2015 Editors’ Choice Awards: Skis

From a crop of nearly 200 skis tested in March at Powder Mountain, Utah, we’ve selected the best 12 models for 2015 based on overwhelming tester feedback and cutting-edge innovation. Looking for the lightest, carbon-infused powder ski or the most versatile front-and-backside ski? You’ll find it among these 12 standout skis.

But these aren’t the only skis that rose to the top at Gear Test Week, and this isn’t all we have to say about them. Subscribe by the end of August to get the 2015 Gear Guide or order a copy, here, for the full reviews of these products, plus more than 50 additional Gear Guide Selects.



SIZES (cm): 178, 188
DIMENSIONS (mm): 147/120/1127
WEIGHT/PAIR: 7 lbs. 6 oz. (188)

+ “Really light option for days devoted to going uphill with guaranteed powder.”
“Rocker and weight make it hard to hold a turn in the chunder.”
= A specialty ski for dedicated touring on the deepest days.


SIZES (cm): 175, 180, 185, 190
DIMENSIONS (mm): 145/115/126
WEIGHT/PAIR: 7 lbs. 4 oz. (175)

+ “Super light but laterally stiff. Damp enough to plow through crud.”
“I wouldn’t want these on refrozen spring snow.”
= Light yet powerful carbon construction for less than a grand.



$1,299 – DPSSKIS.COM  
SIZES (cm): 168, 178
DIMENSIONS (mm): 141/112/128
WEIGHT/PAIR: 7 lbs. 6 oz. (178)

+“Easy on the feet and knees, which is an important element for a touring tool.”
“They’d be a touch heavy for longer tours.”
= A major contender for resort-based and trailhead adventures.


$1,275 – VOLKL.COM  
SIZES (cm): 177, 184, 191
DIMENSIONS (mm): 143/112/132
WEIGHT/PAIR: 7 lbs. 11 oz. (177)

+ “Skis great tip to tail. Lightweight yet aggressive.”
“Not for the timid, or those strapped for cash.”
= Will appeal to a wide range of skiers looking for might with the light.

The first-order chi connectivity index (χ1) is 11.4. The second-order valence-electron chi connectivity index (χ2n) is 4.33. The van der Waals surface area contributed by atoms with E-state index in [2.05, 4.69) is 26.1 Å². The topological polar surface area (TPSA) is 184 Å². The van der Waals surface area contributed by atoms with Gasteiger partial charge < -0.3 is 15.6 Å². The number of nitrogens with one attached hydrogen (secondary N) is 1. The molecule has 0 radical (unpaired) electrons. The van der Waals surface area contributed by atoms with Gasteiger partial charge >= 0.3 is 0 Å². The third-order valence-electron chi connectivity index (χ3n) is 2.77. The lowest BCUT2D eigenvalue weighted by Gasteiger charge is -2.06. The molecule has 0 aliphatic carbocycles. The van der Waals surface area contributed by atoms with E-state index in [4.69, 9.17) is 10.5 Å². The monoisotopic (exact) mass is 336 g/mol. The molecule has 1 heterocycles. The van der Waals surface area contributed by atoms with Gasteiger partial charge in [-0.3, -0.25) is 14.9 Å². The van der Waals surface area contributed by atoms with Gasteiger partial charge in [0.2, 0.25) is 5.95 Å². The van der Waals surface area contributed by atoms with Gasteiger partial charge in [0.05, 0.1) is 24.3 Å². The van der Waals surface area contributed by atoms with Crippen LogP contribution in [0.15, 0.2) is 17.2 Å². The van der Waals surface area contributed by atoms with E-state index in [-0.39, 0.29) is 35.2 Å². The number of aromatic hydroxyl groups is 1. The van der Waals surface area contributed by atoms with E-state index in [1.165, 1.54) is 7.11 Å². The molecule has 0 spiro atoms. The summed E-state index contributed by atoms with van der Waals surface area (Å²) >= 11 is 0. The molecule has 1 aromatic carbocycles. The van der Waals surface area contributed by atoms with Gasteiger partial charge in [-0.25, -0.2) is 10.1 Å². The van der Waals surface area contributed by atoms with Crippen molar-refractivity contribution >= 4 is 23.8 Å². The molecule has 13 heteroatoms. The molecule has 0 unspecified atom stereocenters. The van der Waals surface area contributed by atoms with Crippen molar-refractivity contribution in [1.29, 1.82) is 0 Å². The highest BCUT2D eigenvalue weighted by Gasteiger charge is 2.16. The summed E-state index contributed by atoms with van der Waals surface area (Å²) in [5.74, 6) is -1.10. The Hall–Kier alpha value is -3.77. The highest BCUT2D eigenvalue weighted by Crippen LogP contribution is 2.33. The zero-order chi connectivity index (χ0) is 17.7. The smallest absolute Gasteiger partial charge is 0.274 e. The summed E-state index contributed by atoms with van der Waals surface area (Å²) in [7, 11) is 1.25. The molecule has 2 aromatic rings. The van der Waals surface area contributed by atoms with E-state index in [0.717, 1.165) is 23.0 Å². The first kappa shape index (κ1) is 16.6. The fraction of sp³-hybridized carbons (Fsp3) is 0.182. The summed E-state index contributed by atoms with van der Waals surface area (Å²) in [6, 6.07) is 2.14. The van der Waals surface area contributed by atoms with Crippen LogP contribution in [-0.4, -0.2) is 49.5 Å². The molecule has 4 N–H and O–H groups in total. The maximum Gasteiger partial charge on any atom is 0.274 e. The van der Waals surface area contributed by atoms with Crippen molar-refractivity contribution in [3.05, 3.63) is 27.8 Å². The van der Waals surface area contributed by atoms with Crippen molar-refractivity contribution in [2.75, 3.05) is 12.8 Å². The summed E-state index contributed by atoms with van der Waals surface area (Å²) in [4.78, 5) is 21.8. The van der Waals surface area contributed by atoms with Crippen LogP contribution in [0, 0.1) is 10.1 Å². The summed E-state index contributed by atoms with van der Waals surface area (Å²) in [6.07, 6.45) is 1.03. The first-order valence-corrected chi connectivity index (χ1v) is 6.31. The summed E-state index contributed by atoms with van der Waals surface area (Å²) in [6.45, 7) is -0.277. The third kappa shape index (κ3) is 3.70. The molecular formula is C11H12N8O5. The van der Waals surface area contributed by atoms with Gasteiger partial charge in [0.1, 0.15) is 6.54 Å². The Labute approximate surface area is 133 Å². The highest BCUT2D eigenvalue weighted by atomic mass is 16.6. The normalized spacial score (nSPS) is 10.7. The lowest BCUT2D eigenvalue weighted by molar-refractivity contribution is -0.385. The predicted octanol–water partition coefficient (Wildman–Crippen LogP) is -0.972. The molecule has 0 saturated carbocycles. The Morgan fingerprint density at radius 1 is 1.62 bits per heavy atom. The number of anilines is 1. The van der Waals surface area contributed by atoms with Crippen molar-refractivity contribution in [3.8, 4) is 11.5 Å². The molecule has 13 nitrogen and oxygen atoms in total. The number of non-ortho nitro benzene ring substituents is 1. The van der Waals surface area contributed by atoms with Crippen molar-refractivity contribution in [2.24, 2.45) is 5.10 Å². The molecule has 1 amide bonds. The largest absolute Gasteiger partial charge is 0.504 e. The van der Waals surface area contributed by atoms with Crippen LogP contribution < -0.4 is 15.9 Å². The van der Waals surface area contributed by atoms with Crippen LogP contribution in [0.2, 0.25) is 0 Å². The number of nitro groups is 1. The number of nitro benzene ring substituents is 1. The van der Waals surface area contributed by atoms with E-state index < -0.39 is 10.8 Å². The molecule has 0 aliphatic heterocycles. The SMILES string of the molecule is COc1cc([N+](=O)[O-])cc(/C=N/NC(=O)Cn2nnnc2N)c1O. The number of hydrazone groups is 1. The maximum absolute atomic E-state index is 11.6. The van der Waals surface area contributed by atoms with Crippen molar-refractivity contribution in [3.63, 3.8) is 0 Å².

$700 – ATOMIC.COM    
SIZES (cm): 159, 167, 175
DIMENSIONS (mm): 132/109/122
WEIGHT/PAIR: 7 lbs. 4. oz. (167)
+ “A fantastic all-around ski that’s light enough to be a serious touring contender.”
“Their performance was mostly consistent, though they could get a little sloppy in the chop.”
= Whatever bindings you throw on it—tech, touring or alpine—chances are you’ve got the right setup.


SIZES (cm): 178, 186, 194
DIMENSIONS (mm): 140/108/128
WEIGHT/PAIR: 8 lbs. 12 oz. (186)

+ “Aptly named, it inspires all kinds of trust at any speed. Super fun!”
– “Maybe a little heavy for long tours, but worth the weight.”
= “This ski made me a faster, more confident, happier skier.”


$1,200 – SPORTIVA.COM     
SIZES (cm): 164, 172, 180, 188
DIMENSIONS (mm): 130/103/120
WEIGHT/PAIR: 5 lbs. 4 oz. (180)

+ “Lightest weight per surface area. Period.”
“Rocker seems too long and the boot center [line] too far forward.”
= A “ghost” of a ski that can actually hold an edge on hard snow.


$650 – VOILE.COM       
SIZES (cm): 163, 173, 183, 188
DIMENSIONS (mm): 124/100/109
WEIGHT/PAIR: 7 lbs. 6 oz. (183)

+ “All-day, almost all-conditions board.”
“In really deep snow, ‘I should’ve had the V8.’”
= An exceptionally versatile ski for nearly all ambitions.


$700 – SALOMON.COM  
SIZES (cm): 158, 165, 172
DIMENSIONS (mm): 127/102/119
WEIGHT/PAIR: 8 lbs. (172)

+ “Effortless transitions between crud, powder and groomers.”
“It’s not necessarily what I’d call a charger.”
= A super fun and playful ski with an easy learning curve.


SIZES (cm): 152, 159, 166, 172, 178
DIMENSIONS (mm): 133/97/113
WEIGHT/PAIR: 7 lbs. 15 oz. (178)